Exploitative competition

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Introduction

Exploitative competition occurs when consumption of a limiting resource by one species makes that resource unavailable for consumption by another. Such resources including space, food, water, safe space, light, soil nutrients, and mates. Exploitative competition may occur withing species (intraspecific competition) or between species (interspecific competition). Exploitative competition, a type of indirect ecological interaction, is the most common mechanism of competition in nature, and it is found in all terrestrial, aquatic, and marine communities.

Examples of exploitative competition

Examples of exploitative competition include (1) two individuals of the same zooplankton species competing for nutrients in the ocean, (2) lions and cheetahs competing for gazelles on the African plains, (3) two species of barnacles competing for space on a rocky shoreline, (4) two species of prairie grasses competing for light, soil moisture and soil nutrients, and (5) two males competing for females (when an egg is fertilized, it is effectively "consumed" because it can not be fertilized by a second male).

Importance exploitative competition

Exploitative competition within species can play an important role in limiting population sizes (see logistic growth). Exploitation competition among species can also influence the population sizes of competing species. In addition, competitive exclusion, as a result of exploitative competition, can be an influence on the number of species that can coexist in a community.

Exploitative competition among taxonomically diverse species

Because organisms compete exploitatively by consuming resources, and the same type of resource may be consumed by distantly related organisms, exploitative competition between taxonomically diverse organisms is common. For example, deserts seeds are consumed by insects (e.g., ants), birds (e.g., sparrows), and mammals (e.g., kangaroo rats). It doesn't matter to a kangaroo rat whether a seed was eaten by a member of its own species, another kangaroo rat species or by an unrelated sparrow or ant, because in any case the seed is not available for the kangaroo rat to eat.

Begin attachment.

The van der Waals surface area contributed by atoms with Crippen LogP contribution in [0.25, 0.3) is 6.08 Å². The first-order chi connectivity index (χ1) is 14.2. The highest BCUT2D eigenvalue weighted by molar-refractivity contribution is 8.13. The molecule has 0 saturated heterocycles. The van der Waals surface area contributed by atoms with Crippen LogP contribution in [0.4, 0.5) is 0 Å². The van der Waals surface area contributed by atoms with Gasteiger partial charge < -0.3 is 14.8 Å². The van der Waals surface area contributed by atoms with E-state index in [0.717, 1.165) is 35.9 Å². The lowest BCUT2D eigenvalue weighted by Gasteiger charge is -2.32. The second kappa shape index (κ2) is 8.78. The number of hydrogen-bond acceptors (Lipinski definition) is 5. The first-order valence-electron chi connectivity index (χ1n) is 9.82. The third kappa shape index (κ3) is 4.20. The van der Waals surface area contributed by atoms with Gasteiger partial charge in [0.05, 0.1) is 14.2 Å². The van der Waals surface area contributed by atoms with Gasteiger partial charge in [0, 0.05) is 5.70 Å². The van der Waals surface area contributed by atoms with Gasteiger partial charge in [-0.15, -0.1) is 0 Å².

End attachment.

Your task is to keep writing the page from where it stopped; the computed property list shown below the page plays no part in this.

Temporal separation of exploitative competitors

Because organisms can consume resources at different times of the year or different times of the day, it is possible for two species that are not present in the same time and place to compete exploitatively. For example, sparrows feed on seeds during the day while kangaroo rats feed at night. Thus, these two species can compete exploitatively even though they never come into direct contact with each other. Similarly, if a plant only produces its seeds in the Autumn, then an insect species that is active at that time of year will consume resources that are not available to another insect species that is only active in the spring. Thus, exploitative competition can occur between species that are not even alive at the same time.

Traits to win exploitative competition

Natural selection has produced a number of traits that help species win in exploitative competitive interactions. For example, because sunlight reaches taller plants first, forest trees are able to "consume" light before it reaches the understory plants. Thus, exploitative competition for light favors taller plant growth forms. Similarly, water infiltrates from the surface down into the soil. Thus, some species of plants have wide-spread shallow root systems that allow them to pick upt water before it reaches the roots of species with deeper root systems.

Reducing exploitative competition

Niche partitioning is an important mechanism that organisms use to try to reduce exploitative competition. Competition can be reduced if species with similar feeding strategies each specialize in slightly different resources, feed in different location, or feed at different times. For example, beetles that feed on the phloem of trees may feed at different locations (the roots tips, the root collar, the trunk).  Likewise, ant species that forage for caterpillar prey may do so at different times of day.

Further reading

  • Campbell, N.A., J.B. Reece, and L.G. Mitchhell. 2006. Biology. Addison Wesley Longman, Inc. Menlo Park, CA. ISBN: 080537146X
  • Raven, P.H., G.B. Johnson, J.B. Losos, K.A. Mason, and S.R. Singer. 2008. Biology, 8th edition. McGraw Hill, New York, NY. ISBN: 0073227390
Glossary

Citation

McGinley, M. (2008). Exploitative competition. Retrieved from http://www.eoearth.org/view/article/152711

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